On the one hand, this critique is reasonable; on the other, it does not take into consideration the subjective nature of most of the human thoughts, which means that there is a little chance for people to be right, which makes each person right to a certain extent.

The Forms, or absolute notions, like beauty, evil, fairness, etc., according to Plato, are the only possible objects of true knowledge, because all the other objects or notions are only separate and specific examples of the Forms. To know the Forms, a person needs to involve both sensual perception and reasoning, with the latter being more important (Moore & Bruder, 2010). In other words, a person needs to be able to distinguish their own subjective opinions about some object from a true knowledge of some form. This argument implies that there is an absolute truth, and I believe that there is no absolute truth, especially in such notions as beauty, good, evil, etc.

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Aristotle has developed (or, more accurately, systemized) four causes, which summarize the general preoccupation with the causation of his predecessors.

Thus, the first cause is formal, referring to the form of an object; another cause is material, referring to the material which was used to make a thing; the efficient cause concerns the one who or what created the object; and the last cause, final, tells about what the object was made for (Moore & Bruder, 2010). According to the philosopher, any object can be analyzed by applying these four causes, with which I quite agree.

Aristotle has outlined ten categories of being in an attempt to summarize all the attributes of any possible objects. These categories include substance, quality, quantity, posture, time, place, relationships, activity, passivity, and constitution (Moore & Bruder, 2010).

Undoubtedly, this categorization of things’ properties is rather exhaustible and allows us to characterizing any visible object; however, only the material aspect is considered, including all the things that can be fixed about a certain object and not considering the other levels of an object’s existence, like its effect, purpose, value, etc.

An object’s form, according to Aristotle, is the object’s fundamental nature. In other words, it is the form that makes an object what it is, as one material in different forms may represent different objects (ex. wooden table and pencil). The evident controversy of this statement to the one of Plato’s understanding of Forms led to creation of the Third Man Argument, which Aristotle used to criticize the theory of Plato.

This argument explains that the Form of some object and the object of this form always need some third notion to prove that they both refer to the same Form (Moore & Bruder, 2010). I find this notion of Aristotle rather convincing, as I think that objects and their notions should exist in one dimension and represent each other simultaneously.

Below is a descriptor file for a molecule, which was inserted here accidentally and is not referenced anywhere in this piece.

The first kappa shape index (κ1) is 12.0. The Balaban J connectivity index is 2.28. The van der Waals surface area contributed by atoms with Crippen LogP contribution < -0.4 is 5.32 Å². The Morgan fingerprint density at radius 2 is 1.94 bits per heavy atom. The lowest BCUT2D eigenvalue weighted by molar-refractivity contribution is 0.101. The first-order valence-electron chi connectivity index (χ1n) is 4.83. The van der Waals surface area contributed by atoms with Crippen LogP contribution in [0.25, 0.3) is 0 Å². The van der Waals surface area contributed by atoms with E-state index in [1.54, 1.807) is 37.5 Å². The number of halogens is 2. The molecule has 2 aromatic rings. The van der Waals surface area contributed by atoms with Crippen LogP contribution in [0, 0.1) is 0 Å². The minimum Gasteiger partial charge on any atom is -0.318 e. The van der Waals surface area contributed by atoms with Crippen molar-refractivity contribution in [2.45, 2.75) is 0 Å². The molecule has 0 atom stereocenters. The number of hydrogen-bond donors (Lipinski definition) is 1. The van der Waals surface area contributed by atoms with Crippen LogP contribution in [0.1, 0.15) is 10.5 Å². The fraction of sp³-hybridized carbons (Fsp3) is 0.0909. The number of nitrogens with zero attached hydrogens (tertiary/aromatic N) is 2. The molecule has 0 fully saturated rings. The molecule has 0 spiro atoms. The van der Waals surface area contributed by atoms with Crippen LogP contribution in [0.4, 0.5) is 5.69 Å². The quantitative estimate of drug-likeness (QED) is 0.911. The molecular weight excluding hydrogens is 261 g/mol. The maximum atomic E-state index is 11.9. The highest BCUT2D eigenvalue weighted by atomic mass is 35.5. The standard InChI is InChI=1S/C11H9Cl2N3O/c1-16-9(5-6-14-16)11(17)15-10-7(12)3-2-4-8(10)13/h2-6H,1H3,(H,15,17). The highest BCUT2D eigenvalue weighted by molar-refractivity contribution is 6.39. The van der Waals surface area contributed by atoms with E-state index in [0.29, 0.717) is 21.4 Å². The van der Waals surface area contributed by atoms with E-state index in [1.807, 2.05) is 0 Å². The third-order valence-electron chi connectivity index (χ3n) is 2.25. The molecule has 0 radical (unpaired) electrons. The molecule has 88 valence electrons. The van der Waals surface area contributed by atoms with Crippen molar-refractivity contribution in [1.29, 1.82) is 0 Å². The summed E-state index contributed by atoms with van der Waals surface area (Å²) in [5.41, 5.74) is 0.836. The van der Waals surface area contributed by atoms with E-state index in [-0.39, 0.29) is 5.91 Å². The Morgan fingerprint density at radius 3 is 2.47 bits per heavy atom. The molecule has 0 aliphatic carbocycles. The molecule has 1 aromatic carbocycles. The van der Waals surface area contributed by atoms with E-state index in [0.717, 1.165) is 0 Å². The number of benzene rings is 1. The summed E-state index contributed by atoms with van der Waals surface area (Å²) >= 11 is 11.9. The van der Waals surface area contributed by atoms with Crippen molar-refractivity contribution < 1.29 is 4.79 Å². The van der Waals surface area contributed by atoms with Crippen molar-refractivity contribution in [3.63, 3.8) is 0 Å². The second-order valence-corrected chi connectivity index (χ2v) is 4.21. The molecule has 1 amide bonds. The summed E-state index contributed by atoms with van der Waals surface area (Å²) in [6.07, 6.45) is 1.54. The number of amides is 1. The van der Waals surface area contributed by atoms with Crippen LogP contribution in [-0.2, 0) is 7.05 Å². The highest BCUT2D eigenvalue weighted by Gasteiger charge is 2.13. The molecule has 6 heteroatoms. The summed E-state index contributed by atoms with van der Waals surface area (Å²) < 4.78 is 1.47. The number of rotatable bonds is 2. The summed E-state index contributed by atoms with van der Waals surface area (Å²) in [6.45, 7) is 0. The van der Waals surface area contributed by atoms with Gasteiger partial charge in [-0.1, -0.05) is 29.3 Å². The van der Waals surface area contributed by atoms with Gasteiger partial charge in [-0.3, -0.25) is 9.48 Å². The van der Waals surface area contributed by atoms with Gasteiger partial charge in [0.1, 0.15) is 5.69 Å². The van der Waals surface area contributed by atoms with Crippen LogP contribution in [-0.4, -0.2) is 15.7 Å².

While Plato referred to Forms as to some invisible notions that represent absolute truth, Aristotle while talking about forms meant the objects’ attributes, like color, shape, etc. Moreover, Aristotle considered the forms of the objects as the basic notions, and more important as compared to Plato’s Forms, because the form of the separate objects is what allows us assuming that there is a more general and all-embracing Form uniting these objects.

Also, while Plato thought that the Forms existed apart from the objects that represent them, Aristotle argued that the objects and Forms exist one in other, and they cannot be separated. For Plato, Forms existed on their own; for Aristotle, different objects could take certain Forms, or acquire certain qualities (Moore & Bruder, 2010).

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1Aristotle’s opinion that everything that exists is caused by something else is sound with the opinion of Parmenides, who stated that it is impossible to make something out of nothing. Such a position makes us view reality as an endless chain of causes and effects, which makes the whole picture of the Universe organization hard to imagine.

However, the only considerable complication in this theory is the search of the source, the very first thing that gave a start for all the other things that exist today. Nowadays, the optimal solution for this question is religion. Therefore, to me, this statement of Aristotle sounds acceptable.


Moore, B. N., & Bruder, K. (2010). Philosophy: The Power of Ideas (8th ed.). NY, USA: McGraw-Hill.